Preventing small problems from growing bigger takes on significance in today's economy.
Growing up in a Canadian city – Winnipeg, Manitoba, to be exact – where extreme temperature swings and lots of moisture wreaked havoc on streets, it was easy to explain a late arrival at a meeting with a shrug and a little bit of folk wisdom: "There are only two seasons in this town – winter and construction." The comment was often met with knowing nods by those living through the same bumpy, detoured trips and traffic congestion as the city filled potholes that could swallow subcompacts whole.
It was simply the cost of doing business for the municipality, along with a snow-clearing budget that always seemed at least one storm short of full funding. But such is life in a northern town.
Hundreds of miles to the south and east, the District of Columbia recovered this year from a particularly severe winter with its second annual "Potholepalooza," during which the capital city doubled and tripled its road crews to temporarily patch a record number of potholes. From March 5 to April 5, District Department of Transportation crews filled more than 7,600 potholes throughout the city, including 578 on St. Patrick's Day, the most in a single day.
But are potholes unavoidable? That was the question in Fort Wayne, Ind., where the city got in front of the problem with a solution that percolated up from the people who knew the roads best. Former Mayor Graham Richard, a long-time advocate of bringing quality management disciplines to government, had set a goal of reducing response time for filling potholes from four days to within 24 hours of the time they were reported. The challenge came with the promise of a performance bonus.
Richard recalls how a city worker recast the problem by asking about root causes. "Why do we have potholes?" asked the city maintenance worker, who had an answer to his own question. "We have so much freezing and thawing, and we haven't been maintaining the pavement. Let's do better crack sealing. Let's fill the cracks between May and October – the nonfreezing time – so that when we do have freeze and thaw, it will reduce the amount of breakup of asphalt, and we'll have fewer potholes."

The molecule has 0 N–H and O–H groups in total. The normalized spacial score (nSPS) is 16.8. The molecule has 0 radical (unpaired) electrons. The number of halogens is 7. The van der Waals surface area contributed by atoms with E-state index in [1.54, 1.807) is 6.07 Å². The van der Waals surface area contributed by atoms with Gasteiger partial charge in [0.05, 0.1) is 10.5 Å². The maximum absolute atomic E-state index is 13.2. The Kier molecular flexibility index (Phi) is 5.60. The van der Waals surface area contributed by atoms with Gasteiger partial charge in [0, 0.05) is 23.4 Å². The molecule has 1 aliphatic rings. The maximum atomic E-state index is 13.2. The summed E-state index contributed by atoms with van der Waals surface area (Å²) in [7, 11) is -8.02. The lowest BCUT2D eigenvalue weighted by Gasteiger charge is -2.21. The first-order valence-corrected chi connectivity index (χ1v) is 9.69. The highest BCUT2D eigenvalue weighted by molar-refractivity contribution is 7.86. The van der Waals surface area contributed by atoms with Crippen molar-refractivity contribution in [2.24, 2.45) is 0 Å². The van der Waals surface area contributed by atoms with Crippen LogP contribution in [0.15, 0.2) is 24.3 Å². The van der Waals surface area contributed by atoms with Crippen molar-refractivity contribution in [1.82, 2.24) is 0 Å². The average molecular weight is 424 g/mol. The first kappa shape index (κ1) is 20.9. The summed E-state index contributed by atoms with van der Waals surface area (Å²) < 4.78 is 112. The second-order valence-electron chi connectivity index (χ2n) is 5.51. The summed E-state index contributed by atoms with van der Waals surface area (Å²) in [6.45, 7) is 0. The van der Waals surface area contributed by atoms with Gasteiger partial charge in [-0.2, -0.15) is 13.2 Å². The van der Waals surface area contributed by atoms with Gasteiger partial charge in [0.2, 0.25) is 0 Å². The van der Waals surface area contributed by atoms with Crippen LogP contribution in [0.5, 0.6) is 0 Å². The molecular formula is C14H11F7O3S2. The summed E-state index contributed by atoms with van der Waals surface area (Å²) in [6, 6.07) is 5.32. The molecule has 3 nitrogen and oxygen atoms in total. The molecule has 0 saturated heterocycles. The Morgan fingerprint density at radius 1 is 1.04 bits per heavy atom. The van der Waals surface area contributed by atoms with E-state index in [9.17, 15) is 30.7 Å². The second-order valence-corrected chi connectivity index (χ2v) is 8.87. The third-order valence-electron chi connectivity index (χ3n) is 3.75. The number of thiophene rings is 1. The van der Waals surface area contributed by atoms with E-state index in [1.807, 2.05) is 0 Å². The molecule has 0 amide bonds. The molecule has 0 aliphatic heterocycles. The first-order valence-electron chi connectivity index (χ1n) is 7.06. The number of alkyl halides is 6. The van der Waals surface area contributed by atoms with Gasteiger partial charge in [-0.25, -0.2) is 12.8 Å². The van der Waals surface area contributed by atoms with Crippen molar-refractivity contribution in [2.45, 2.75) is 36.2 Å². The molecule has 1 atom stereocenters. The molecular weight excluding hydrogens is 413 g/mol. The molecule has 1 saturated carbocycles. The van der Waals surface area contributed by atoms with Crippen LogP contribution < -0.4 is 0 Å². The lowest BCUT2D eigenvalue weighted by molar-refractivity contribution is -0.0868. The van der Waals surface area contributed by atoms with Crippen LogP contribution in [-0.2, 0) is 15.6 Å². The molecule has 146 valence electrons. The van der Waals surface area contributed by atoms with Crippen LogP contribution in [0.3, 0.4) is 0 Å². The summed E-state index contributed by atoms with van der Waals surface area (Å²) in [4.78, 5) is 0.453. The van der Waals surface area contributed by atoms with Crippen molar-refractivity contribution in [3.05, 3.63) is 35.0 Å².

The plan worked. Fewer potholes were filled faster. Crews blew past the original performance goal by reducing response times from four days to four hours. It improved service and saved the city money, and bonus checks followed.
At issue is preventive maintenance. Filling cracks, fixing leaks, painting exposed wood, replacing broken window panes and changing oil are mundane and relatively inexpensive measures that extend the serviceable life of useful things. In budgetary compromises, such maintenance is often deferred to stretch available funds to meet maintenance level costs, which reflect mandatory caseload, inflation and other legally unavoidable expenses. Preventive maintenance may be legally avoidable – but the bill will inevitably come due.
In their most recent book, If We Can Put a Man on the Moon, authors (and regular Governing.com contributors) Bill Eggers and John O'Leary focus on getting big things done in government. We're attracted to these so-called game changers because of that very quality – they matter now and over time.
But government must also get myriad little things done too, and its reputation stands or falls on how well it executes the small stuff. Sustainable communities must surely make bold moves as they climb out of the recession, but a long-term repair bill will be waiting if they come at the expense of a little routine maintenance.
Years before a presidential candidate promised change you could believe in, a national car maintenance chain declared, "Some people want to change the world. We just want to change your oil." Of course, the two are not mutually exclusive.